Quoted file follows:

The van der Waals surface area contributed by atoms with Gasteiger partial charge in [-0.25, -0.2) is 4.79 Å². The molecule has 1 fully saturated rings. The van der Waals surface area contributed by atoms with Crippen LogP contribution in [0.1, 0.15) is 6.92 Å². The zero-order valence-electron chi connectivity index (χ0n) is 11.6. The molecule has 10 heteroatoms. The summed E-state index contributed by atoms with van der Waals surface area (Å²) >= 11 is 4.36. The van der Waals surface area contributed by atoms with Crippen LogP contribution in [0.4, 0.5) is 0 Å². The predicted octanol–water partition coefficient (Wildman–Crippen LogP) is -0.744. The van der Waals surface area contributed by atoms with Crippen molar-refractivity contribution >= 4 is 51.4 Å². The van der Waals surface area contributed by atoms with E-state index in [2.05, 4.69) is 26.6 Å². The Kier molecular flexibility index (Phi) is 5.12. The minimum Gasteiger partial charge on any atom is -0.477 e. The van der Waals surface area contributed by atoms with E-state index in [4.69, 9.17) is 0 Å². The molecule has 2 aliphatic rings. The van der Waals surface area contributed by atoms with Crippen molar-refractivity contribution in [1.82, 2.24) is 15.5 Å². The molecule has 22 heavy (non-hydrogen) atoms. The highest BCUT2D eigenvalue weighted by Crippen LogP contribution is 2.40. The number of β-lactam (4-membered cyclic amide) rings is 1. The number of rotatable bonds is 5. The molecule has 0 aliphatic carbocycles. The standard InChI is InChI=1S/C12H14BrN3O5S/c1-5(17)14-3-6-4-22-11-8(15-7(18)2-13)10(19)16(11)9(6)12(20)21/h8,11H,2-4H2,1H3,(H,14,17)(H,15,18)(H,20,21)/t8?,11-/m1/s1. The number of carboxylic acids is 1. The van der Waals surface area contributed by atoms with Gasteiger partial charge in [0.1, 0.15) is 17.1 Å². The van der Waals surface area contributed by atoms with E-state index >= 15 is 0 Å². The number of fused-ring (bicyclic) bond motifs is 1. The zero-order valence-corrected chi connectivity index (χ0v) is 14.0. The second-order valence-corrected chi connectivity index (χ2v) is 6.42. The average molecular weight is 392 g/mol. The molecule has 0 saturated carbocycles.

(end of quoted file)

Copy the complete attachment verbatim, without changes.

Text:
The van der Waals surface area contributed by atoms with Gasteiger partial charge in [-0.25, -0.2) is 4.79 Å². The molecule has 1 fully saturated rings. The van der Waals surface area contributed by atoms with Crippen LogP contribution in [0.1, 0.15) is 6.92 Å². The zero-order valence-electron chi connectivity index (χ0n) is 11.6. The molecule has 10 heteroatoms. The summed E-state index contributed by atoms with van der Waals surface area (Å²) >= 11 is 4.36. The van der Waals surface area contributed by atoms with Crippen LogP contribution in [0.4, 0.5) is 0 Å². The predicted octanol–water partition coefficient (Wildman–Crippen LogP) is -0.744. The van der Waals surface area contributed by atoms with Crippen molar-refractivity contribution >= 4 is 51.4 Å². The van der Waals surface area contributed by atoms with E-state index in [2.05, 4.69) is 26.6 Å². The Kier molecular flexibility index (Phi) is 5.12. The minimum Gasteiger partial charge on any atom is -0.477 e. The van der Waals surface area contributed by atoms with E-state index in [4.69, 9.17) is 0 Å². The molecule has 2 aliphatic rings. The van der Waals surface area contributed by atoms with Crippen molar-refractivity contribution in [1.82, 2.24) is 15.5 Å². The molecule has 22 heavy (non-hydrogen) atoms. The highest BCUT2D eigenvalue weighted by Crippen LogP contribution is 2.40. The number of β-lactam (4-membered cyclic amide) rings is 1. The number of rotatable bonds is 5. The molecule has 0 aliphatic carbocycles. The standard InChI is InChI=1S/C12H14BrN3O5S/c1-5(17)14-3-6-4-22-11-8(15-7(18)2-13)10(19)16(11)9(6)12(20)21/h8,11H,2-4H2,1H3,(H,14,17)(H,15,18)(H,20,21)/t8?,11-/m1/s1. The number of carboxylic acids is 1. The van der Waals surface area contributed by atoms with Gasteiger partial charge in [0.1, 0.15) is 17.1 Å². The van der Waals surface area contributed by atoms with E-state index >= 15 is 0 Å². The number of fused-ring (bicyclic) bond motifs is 1. The zero-order valence-corrected chi connectivity index (χ0v) is 14.0. The second-order valence-corrected chi connectivity index (χ2v) is 6.42. The average molecular weight is 392 g/mol. The molecule has 0 saturated carbocycles.